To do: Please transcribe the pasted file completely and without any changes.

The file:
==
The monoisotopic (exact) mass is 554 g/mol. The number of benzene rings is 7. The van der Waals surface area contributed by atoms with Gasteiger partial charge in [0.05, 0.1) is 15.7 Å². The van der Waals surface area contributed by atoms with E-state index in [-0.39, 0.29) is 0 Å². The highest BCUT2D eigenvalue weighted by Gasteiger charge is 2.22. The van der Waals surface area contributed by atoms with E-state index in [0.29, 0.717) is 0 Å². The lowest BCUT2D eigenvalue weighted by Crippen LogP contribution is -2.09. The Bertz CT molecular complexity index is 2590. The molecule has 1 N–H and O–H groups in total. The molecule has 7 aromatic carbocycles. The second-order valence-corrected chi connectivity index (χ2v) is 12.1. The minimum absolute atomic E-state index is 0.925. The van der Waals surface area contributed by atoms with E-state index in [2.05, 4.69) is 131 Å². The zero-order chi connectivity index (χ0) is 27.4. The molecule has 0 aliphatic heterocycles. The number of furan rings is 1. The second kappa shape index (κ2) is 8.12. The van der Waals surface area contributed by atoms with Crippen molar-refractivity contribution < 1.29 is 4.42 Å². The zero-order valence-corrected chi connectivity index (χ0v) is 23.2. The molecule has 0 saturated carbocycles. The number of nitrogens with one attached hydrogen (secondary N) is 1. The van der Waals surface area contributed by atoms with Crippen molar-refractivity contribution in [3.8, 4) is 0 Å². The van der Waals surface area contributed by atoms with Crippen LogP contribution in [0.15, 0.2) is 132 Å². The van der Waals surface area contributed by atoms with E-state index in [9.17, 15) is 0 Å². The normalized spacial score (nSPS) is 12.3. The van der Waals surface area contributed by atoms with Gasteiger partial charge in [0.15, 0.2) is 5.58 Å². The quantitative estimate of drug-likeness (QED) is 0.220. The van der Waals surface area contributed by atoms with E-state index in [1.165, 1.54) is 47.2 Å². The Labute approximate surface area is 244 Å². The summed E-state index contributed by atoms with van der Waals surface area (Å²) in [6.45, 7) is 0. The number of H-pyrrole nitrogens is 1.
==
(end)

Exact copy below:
The monoisotopic (exact) mass is 554 g/mol. The number of benzene rings is 7. The van der Waals surface area contributed by atoms with Gasteiger partial charge in [0.05, 0.1) is 15.7 Å². The van der Waals surface area contributed by atoms with E-state index in [-0.39, 0.29) is 0 Å². The highest BCUT2D eigenvalue weighted by Gasteiger charge is 2.22. The van der Waals surface area contributed by atoms with E-state index in [0.29, 0.717) is 0 Å². The lowest BCUT2D eigenvalue weighted by Crippen LogP contribution is -2.09. The Bertz CT molecular complexity index is 2590. The molecule has 1 N–H and O–H groups in total. The molecule has 7 aromatic carbocycles. The second-order valence-corrected chi connectivity index (χ2v) is 12.1. The minimum absolute atomic E-state index is 0.925. The van der Waals surface area contributed by atoms with E-state index in [2.05, 4.69) is 131 Å². The zero-order chi connectivity index (χ0) is 27.4. The molecule has 0 aliphatic heterocycles. The number of furan rings is 1. The second kappa shape index (κ2) is 8.12. The van der Waals surface area contributed by atoms with Crippen molar-refractivity contribution < 1.29 is 4.42 Å². The zero-order valence-corrected chi connectivity index (χ0v) is 23.2. The molecule has 0 saturated carbocycles. The number of nitrogens with one attached hydrogen (secondary N) is 1. The van der Waals surface area contributed by atoms with Crippen molar-refractivity contribution in [3.8, 4) is 0 Å². The van der Waals surface area contributed by atoms with Crippen LogP contribution in [0.15, 0.2) is 132 Å². The van der Waals surface area contributed by atoms with E-state index in [9.17, 15) is 0 Å². The normalized spacial score (nSPS) is 12.3. The van der Waals surface area contributed by atoms with Gasteiger partial charge in [0.15, 0.2) is 5.58 Å². The quantitative estimate of drug-likeness (QED) is 0.220. The van der Waals surface area contributed by atoms with E-state index in [1.165, 1.54) is 47.2 Å². The Labute approximate surface area is 244 Å². The summed E-state index contributed by atoms with van der Waals surface area (Å²) in [6.45, 7) is 0. The number of H-pyrrole nitrogens is 1.